Opinion: Information on differing races, sexes and cultures is important, but remove the ‘bias’ in order to offer instruction

Staff File Photo by Olivia Ross / Once all-Black Howard School now has a student population that is more than 50% Hispanic.

A Chattanooga lawmaker has filed a bill that would keep employees at public schools and universities from being required to take "implicit bias" training.

Implicit bias training is geared toward helping prevent employees from developing attitudes or associating stereotypes about people without the employees' conscious knowledge.

Sponsor Sen. Todd Gardenhire said being required to take such training is akin to "having to admit to something that you're not." His bill defines the training as any program that presumes an individual is "unconsciously, subconsciously, or unintentionally" predisposed to "be unfairly prejudiced in favor of or against a thing, person, or group to adjust the individual's patterns of thinking in order to eliminate the individual's unconscious bias or prejudice."

The bill further states employees cannot have adverse actions taken against them for refusing to take implicit bias training.

Whether such training is offered is up to local school districts, charter schools and the state.

A inquiry to Hamilton County Schools about whether this type of training is offered by the district was not answered by press time.

Gardenhire told this page last week the idea for the bill came from a Wall Street Journal article which detailed the story of a nurse with a 39-year career in Texas who refused implicit bias training and was fired.

"The premise [of such training] is you're a racist, and you need to apologize," he said.

Gardenhire said he and state Rep. Jason Zachary, R-Knoxville, the House sponsor, have had calls about their bill from educators, saying thank you for sponsoring it. He said callers basically described their training as: "If you're white, you're racist; if you're Southern Baptist and white, you're even worse."

Zachary in a phone conversation with this page said he'd talked to multiple teachers and administration in Knox County, where the training is mandatory. He said they described sessions that were demeaning to white people, who were "appalled" at what was being said. At one session, he said, "multiple people got up and walked out."

"They weren't creating inclusion," he said. "They were creating division and exclusion. That is not acceptable."

"We have enough trouble finding teachers today ... without being [judged] guilty of racism until you can prove you're not," Gardenhire said. "[Implicit bias training] does more harm than good."

If, in fact, callers to Gardenhire and Zachary were accurate in their description of their trainings, such trainings have no place in schools.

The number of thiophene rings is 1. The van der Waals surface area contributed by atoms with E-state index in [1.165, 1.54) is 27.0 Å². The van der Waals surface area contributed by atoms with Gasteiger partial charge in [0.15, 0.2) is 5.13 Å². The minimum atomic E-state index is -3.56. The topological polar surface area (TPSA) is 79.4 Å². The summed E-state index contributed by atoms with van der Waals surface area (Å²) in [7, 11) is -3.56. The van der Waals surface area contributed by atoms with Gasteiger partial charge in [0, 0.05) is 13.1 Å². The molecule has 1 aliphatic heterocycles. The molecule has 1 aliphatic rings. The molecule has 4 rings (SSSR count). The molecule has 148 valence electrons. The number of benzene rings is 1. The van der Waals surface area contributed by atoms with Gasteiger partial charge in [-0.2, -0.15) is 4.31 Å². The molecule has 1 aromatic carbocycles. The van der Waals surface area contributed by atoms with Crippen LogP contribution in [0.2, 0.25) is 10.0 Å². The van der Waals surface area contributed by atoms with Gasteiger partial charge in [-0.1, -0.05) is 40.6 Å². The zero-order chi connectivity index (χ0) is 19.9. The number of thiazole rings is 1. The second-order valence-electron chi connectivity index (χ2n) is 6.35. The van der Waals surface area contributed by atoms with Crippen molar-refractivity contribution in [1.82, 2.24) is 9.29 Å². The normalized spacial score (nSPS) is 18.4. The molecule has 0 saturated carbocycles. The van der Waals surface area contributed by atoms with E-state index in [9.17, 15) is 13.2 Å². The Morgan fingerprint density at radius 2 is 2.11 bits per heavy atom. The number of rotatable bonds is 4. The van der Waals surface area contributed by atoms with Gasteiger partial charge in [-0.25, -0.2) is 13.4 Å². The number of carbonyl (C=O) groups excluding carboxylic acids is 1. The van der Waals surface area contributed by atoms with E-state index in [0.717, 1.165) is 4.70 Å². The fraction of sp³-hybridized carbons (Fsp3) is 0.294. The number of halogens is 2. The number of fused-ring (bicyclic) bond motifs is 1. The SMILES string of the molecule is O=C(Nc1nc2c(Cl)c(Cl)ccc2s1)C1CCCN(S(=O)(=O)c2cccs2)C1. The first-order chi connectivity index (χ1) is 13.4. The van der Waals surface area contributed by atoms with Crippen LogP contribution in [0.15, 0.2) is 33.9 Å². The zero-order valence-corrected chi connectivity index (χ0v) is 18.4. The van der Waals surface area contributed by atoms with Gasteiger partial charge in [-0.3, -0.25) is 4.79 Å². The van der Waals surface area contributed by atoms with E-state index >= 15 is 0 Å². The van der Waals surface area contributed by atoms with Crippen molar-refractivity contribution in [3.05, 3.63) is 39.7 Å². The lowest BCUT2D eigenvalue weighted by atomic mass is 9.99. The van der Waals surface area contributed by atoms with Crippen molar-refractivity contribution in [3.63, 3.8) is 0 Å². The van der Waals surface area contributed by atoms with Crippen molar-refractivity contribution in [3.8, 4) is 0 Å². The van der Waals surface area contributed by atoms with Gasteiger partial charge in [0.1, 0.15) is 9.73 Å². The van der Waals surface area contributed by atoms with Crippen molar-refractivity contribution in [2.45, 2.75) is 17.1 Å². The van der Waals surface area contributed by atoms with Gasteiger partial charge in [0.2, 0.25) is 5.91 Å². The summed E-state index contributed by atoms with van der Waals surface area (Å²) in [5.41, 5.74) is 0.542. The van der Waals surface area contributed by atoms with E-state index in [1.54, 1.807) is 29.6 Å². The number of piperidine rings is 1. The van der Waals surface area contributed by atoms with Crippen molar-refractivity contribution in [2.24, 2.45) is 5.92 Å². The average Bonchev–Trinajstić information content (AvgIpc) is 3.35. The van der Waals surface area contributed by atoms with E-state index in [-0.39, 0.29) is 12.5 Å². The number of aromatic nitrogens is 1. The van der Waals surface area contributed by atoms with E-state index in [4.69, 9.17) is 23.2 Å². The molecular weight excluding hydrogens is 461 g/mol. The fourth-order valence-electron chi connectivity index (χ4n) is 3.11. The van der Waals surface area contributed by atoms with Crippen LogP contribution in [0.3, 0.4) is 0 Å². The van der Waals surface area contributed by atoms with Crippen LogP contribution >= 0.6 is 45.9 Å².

However, we do believe there is important information teachers could learn from such training. A Yale teaching center provides some examples:

› Instructors may expect students who speak with certain accents to be poor writers.

› Students with substandard writing abilities may be stereotyped as lacking intellectual ability.

› Instructors might treat students with physical disabilities as if they may also have mental disabilities, and thus require more attention.

What teacher would not want to know, or be reminded of, such examples if the goal were to educate students and move them from where they are to a higher plain?

The problem, we see, is twofold.

First, the name of the training, yes, implies that those who take such training have biases. They may lack full understanding about people of other races and cultures but the word "bias" suggests they willfully and knowingly treat people differently.

Second, since examples like those from Yale show that such training goes beyond race, such training should make clear it is not geared toward one race over another, that one group has more to learn than another or that such training is any kind of attempt to level the playing field.

All teachers should be in the business of education, after all, not social reordering.

Our points above may be why critics have said there is little evidence implicit bias training works.

A recent report by Britain's Equality and Human Rights Commission, which examined 18 papers on unconscious bias training programs, concluded the courses are effective at raising awareness of bias, but the evidence of long-lasting behavioral change is "limited."

As to Gardenhire's bill, our first preference would be for organizations who purport to offer such training to rework their presentations, not point fingers or accuse people of something they're not. Shy of that, it should fall on district administration officials to vet any organization that offers such training to learn what is in it. If it pits races against each other or is in any way like the trainings teachers complained about to Gardenhire and Zachary, they should turn it down.

If any of the above cannot be accomplished, we would support the bill, though we hope the knowledge and understanding about people of different races and culture could be imparted in some other way.

"In America," Gardenhire said, "you're supposed to be innocent until proven guilty."

It's a shame it has to take such a bill to make that clear.